In the world of central bank policy, a world intricately connected with the investment banking universe, a key issue keeps resurfacing (recently, the issue has come to the fore more prominently). The issue is central bank independence, or more particularly, whether the Federal Reserve is playing politics with interest rates.
A number of potential Republican presidential candidates have suggested the current Chairwoman, Ms. Yellen, has kept interest rates extraordinarily low for so long as a political favor to President Obama, the man who appointed her to the post.
Among the Republican presidential hopefuls who have mentioned Federal Reserve policy are Mike Huckabee, Chris Christie, Rand Paul, Donald Trump, Rick Santorum, and a few others.
Some of the hopefuls have simply mentioned the harm the ultra-low interest rate environment is causing seniors and low-income individuals through reduced interest income. Others have been stronger in their points, specifically stating that the Fed is playing politics with interest rates.
Is there any evidence to back up the Republican hopefuls’ observations? Here’s a look.
A History of the Federal Funds Rate by President
As a start, here’s a look at the federal funds rate by president. This view doesn’t appear to show any favoritism, at least on the surface.
Rates generally rose through the 1970s and early 1980s. Once high inflation was beaten, rates generally floated lower, rising and falling with the state of economic activity.
A Look at the Federal Funds Rate by Party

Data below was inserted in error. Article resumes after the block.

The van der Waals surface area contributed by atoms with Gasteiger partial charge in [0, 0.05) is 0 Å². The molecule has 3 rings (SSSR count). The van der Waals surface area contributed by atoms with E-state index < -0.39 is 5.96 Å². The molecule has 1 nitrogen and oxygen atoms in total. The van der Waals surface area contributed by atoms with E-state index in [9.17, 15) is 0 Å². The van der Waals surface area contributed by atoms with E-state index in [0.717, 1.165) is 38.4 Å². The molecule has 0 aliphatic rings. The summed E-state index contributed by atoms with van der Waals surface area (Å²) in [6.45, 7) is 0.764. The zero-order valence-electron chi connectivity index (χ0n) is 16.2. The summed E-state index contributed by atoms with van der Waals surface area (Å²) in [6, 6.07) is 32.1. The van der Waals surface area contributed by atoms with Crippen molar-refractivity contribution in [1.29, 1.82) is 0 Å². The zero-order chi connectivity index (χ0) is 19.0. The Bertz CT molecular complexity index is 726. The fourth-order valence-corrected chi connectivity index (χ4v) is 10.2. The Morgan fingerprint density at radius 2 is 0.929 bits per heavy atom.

Next, here’s a look at the federal funds rate by party. The picture is a little less ambiguous.
It appears that during Republican Administrations, the federal funds rate was more volatile and, it also looks as if the Fed was more likely to raise rates during Republican administrations. This is checked next.
A Look at the Median and Average Federal Funds Rate by Party and Rate Hikes by Party
Given the background by president and party, here’s a look at the federal funds rate by party according the median federal funds rate (the median is what would happen most often), the average federal funds rate, and rate hikes. Interestingly, these three views appear to show that the Republican hopefuls may be on to something.
When looking at the median, the median federal funds rate is about 1% lower during Democratic administrations. That’s about a 27% advantage. It’s gigantic in the world of finance.
The second figure is a look at the federal funds rate on average. This view shows about a 1.6% advantage for Democratic administrations.
The third figure is the number of rate hikes by party. Of the past 77 rate hikes, 59 have occurred during Republican administrations. That’s a giant difference.
Recently, there’s been renewed interest in monetary policy. In particular, some have questioned whether the Federal Reserve is playing politics with interest rates.
Now, it’s possible that the Democratic administrations needed the help. Then again, it’s also possible that the politics explains some of the disparity, as some of the Republican presidential hopefuls have clearly stated. It’s also possible that no politics go on at the Fed. The latter, however, does not appear to be supported by the data shown here.